If all outlets for venting anger come with heavy costs, then unresolved injustice simply simmers
Some time back, my high school matriculation class held a reunion at a Tamworth motel. Many of us hadn’t seen each other for 27 years. Over those years, people, and times, had changed in unexpected ways. I was surprised by the vehemence of one former classmate, who berated me for still having my hair! Then I was angered by another, who now radiated the same kind of menace as the crims he’d put away in the intervening years. What really threw me, though, were the four or five separate occasions when I was pulled aside by someone wanting to personally apologise for “the way they had treated me” all those years ago. Their change in awareness was heartening, their behaviour sincere. Yet I was left groping for words. There was no Indigenous–settler lingua franca from which I could pull a response. I thought back to a particular, clued-in science teacher taking my class to task — in code — for negative responses to “a particular class member’s difference”. Then there were the examples, over the years, of my presence provoking inexplicable hostility: puzzling kicks in the shin in the primary school playground, group taunts at Cubs and Scouts, or the quick-fisted farm boy who spotted me as soon as I turned up at high school. I’d come to believe, though, that the problem was me — that, in some irremediable way, I was simply unacceptable. Not so much that I didn’t, but that I could never, measure up.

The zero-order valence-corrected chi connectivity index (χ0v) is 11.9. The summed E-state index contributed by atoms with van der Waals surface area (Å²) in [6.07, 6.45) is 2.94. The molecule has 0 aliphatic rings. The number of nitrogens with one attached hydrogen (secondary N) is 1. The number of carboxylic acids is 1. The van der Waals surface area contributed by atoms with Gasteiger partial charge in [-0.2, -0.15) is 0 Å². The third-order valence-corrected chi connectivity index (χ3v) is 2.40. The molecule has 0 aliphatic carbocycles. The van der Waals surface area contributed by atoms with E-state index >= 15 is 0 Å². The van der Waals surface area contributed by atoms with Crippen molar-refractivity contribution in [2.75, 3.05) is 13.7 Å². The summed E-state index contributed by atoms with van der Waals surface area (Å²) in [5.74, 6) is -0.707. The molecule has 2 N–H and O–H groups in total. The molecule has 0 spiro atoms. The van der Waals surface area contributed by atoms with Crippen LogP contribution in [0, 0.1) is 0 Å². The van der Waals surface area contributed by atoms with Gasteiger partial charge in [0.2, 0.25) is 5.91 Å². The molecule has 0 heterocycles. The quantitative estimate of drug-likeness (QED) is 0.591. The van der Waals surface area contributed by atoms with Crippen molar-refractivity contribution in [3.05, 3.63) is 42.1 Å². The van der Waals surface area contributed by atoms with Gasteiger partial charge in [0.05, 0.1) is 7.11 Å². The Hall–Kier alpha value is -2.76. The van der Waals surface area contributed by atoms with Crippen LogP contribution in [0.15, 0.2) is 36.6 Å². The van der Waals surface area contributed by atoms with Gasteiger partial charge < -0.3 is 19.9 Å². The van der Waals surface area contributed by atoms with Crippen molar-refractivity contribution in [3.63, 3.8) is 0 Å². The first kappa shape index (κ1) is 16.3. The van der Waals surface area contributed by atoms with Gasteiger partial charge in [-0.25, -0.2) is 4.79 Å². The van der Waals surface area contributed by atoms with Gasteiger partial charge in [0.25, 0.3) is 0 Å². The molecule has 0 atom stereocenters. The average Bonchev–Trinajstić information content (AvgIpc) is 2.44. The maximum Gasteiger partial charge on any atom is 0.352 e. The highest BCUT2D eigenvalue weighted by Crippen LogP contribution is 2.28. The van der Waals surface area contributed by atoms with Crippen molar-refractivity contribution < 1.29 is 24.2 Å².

My mother dealt with our Aboriginality like her mother before her, by simply denying it. My father’s side of the family made their way from Ireland to the south of New South Wales around the 1860s. My mother grew up in Gadigal country in the 1920s, less than a kilometre from “The Block” in Sydney’s Redfern, yet the family fiction bequeathed to her was that her father came off a boat from Trinidad. Detective work, much later on, teased out a different picture of my grandfather. What emerged was a Gamilaroi man from the north-western slopes of NSW. It took my experience as a psychologist — in particular, work with blackfellas in crisis — to bring home to me that my tussles with identity in fact echo those of many other Aboriginal men.
* Clayton’s tonic: the non-alcoholic, Scotch whisky look-alike advertised as “the drink you have when you’re not having a drink”.